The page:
Real estate investors searching listings can now easily dig up crime levels, environmental hazards, natural disaster risk and other dirt on properties.

The foreclosure marketplace has equipped its listings with property reports from Home Disclosure, marking the latest push by a real estate search site to offer penetrating insight into homes.

But the exclusion of certain sensitive data from the reports suggests that the company thinks there are still some rocks better left unturned.

“ is leading the way in providing this type of unprecedented transparency, and we believe the response from consumers on the website demonstrates consumers are hungry for this type of information,” said Daren Blomquist, senior vice president of ATTOM Data Solutions, the operator of Home Disclosure., which lets investors bid on foreclosed properties in online auctions, is operated by Ten-X. Ten-X also oversees Ten-X Homes, a new marketplace for non-distressed properties.

The Home Disclosure reports available on feature a wide array of property and neighborhood characteristics — everything from nearby “registered polluters” and drug labs to airport noise level and wildfire risk.

Not all the the data is icky, however.

A home’s estimated equity, foreclosure status, sales and tax history, loan information and past building permits appear on the reports as well. Users can also view local school quality, hospitals, libraries and unemployment rates.’s integration of the reports highlights a common balancing act for property search sites: providing transparency without alienating certain constituencies (e.g., real estate agents and homeowners) and testing fair housing laws.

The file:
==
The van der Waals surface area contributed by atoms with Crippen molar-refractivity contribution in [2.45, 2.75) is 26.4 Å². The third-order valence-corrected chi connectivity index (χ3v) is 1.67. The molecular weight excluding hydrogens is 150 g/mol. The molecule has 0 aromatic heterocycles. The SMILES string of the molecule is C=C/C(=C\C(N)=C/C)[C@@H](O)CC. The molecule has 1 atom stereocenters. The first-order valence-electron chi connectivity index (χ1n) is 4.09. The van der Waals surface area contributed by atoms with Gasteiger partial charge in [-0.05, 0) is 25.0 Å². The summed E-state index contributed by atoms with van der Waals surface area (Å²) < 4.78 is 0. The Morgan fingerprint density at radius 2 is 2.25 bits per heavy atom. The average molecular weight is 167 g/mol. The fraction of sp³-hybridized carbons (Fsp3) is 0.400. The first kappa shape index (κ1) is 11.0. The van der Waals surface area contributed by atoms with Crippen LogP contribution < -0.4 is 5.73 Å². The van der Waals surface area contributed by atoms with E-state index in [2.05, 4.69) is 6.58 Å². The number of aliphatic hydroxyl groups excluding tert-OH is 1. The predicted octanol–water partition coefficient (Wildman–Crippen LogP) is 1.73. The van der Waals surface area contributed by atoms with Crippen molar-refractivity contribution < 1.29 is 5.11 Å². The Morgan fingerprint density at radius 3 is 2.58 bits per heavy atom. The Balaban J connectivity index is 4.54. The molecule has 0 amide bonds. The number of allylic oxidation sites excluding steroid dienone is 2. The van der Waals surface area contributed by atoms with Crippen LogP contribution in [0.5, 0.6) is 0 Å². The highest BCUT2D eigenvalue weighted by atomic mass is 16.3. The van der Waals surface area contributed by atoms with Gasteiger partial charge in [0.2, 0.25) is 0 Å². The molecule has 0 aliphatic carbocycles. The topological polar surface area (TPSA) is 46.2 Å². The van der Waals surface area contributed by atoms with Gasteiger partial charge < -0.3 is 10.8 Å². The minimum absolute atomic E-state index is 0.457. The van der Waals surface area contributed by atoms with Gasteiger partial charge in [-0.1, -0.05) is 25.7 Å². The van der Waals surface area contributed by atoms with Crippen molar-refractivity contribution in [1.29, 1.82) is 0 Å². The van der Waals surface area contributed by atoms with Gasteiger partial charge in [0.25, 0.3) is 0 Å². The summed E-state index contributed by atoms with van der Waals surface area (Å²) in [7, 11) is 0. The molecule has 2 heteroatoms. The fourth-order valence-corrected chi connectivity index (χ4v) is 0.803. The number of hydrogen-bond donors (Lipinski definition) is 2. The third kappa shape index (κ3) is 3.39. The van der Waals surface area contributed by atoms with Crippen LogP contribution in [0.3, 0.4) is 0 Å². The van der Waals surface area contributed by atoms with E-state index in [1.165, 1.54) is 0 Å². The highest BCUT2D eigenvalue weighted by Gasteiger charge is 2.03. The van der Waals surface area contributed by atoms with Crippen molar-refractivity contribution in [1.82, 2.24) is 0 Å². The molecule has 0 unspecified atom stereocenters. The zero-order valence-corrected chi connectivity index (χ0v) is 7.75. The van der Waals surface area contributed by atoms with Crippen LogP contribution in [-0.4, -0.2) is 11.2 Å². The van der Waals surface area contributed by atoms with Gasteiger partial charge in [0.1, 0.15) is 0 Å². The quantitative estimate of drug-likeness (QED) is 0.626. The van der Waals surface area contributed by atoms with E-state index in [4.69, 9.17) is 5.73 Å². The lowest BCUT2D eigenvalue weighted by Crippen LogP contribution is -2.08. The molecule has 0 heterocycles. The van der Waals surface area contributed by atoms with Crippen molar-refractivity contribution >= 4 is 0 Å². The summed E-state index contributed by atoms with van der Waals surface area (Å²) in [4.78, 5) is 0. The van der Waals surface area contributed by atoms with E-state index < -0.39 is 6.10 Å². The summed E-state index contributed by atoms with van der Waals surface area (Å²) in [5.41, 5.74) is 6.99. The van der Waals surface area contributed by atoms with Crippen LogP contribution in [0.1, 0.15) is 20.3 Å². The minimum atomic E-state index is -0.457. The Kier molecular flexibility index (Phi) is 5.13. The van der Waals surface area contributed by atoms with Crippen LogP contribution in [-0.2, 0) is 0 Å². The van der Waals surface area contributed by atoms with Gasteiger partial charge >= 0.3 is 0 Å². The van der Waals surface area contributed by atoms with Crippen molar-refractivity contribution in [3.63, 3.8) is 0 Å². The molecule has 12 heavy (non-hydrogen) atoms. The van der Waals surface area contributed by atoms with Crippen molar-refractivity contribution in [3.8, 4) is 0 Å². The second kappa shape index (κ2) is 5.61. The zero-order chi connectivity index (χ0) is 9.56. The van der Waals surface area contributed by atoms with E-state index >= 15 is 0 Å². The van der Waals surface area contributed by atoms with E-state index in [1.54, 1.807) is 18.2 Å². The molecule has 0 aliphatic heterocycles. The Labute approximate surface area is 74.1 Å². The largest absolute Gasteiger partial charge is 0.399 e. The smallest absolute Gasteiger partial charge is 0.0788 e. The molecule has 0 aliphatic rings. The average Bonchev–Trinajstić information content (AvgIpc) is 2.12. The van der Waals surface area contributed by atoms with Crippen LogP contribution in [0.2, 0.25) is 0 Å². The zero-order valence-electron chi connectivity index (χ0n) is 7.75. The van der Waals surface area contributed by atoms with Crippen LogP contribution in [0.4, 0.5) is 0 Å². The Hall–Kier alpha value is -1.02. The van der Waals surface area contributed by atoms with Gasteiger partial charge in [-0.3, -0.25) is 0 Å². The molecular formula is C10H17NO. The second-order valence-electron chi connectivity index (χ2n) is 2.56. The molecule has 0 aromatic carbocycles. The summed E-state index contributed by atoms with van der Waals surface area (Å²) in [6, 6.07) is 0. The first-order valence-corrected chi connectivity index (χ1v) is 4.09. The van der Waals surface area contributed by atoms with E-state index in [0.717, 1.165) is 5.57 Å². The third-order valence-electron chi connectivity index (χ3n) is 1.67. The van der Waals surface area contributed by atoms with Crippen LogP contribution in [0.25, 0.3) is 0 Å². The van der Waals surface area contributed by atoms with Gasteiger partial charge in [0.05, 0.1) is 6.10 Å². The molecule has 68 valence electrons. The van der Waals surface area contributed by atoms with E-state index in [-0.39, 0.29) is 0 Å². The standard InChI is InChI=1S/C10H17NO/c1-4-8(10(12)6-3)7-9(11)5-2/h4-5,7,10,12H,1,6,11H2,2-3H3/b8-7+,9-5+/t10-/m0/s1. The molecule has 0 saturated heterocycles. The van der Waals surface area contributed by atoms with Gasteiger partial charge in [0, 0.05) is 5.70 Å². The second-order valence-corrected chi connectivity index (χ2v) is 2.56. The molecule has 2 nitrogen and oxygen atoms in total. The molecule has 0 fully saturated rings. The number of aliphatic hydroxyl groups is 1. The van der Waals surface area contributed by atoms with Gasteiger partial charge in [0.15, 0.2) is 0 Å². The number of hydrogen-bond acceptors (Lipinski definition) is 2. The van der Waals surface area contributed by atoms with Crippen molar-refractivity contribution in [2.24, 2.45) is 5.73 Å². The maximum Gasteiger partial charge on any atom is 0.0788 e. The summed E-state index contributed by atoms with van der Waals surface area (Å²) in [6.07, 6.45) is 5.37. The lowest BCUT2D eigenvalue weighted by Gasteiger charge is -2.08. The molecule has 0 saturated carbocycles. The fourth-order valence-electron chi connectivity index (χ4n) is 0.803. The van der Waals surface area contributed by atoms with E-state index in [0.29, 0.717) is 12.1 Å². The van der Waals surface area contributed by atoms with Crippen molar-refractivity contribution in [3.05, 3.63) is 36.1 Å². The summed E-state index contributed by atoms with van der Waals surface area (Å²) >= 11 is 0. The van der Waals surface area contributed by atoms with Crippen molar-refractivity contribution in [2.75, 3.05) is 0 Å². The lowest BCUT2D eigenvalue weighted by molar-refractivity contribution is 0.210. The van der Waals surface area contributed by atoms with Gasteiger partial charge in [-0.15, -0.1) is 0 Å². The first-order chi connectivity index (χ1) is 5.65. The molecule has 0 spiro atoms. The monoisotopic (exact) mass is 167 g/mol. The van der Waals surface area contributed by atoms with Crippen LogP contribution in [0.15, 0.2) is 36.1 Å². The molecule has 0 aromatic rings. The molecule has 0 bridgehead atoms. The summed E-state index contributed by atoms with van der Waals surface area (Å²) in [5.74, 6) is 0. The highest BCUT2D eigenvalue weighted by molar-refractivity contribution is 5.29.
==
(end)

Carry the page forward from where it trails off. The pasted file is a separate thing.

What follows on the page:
At’s request, the reports were customized to exclude some of the most sensitive data that usually appear in Home Disclosure reports: local sex offenders and demographic data. (The standard version of Home Disclosure reports can be purchased for $9 a pop on

“Attom is easily able to customize the home disclosure reports provided in bulk to our enterprise clients to meet the specific needs of those clients,” Blomquist said.

“For instance, we would anticipate that other listing portals also would want to exclude the demographic information to ensure compliance with the Fair Housing Act.”

Even Home Disclosure might have decided that some information isn’t worth uncovering. The service advertised “Death in Home” data in the fall of 2016, but has since wiped the information from its reports. (Blomquist said he doesn’t know the reason why.)

The potential to tarnish neighborhoods — and perhaps even violate fair housing laws — by mixing sensitive data into listings has recently received some media attention. That has probably not gone unnoticed by real estate sites.

Zillow Group and recently wiped traffic-light colors from school ratings, following negative coverage of the practice.

Email Teke Wiggin.

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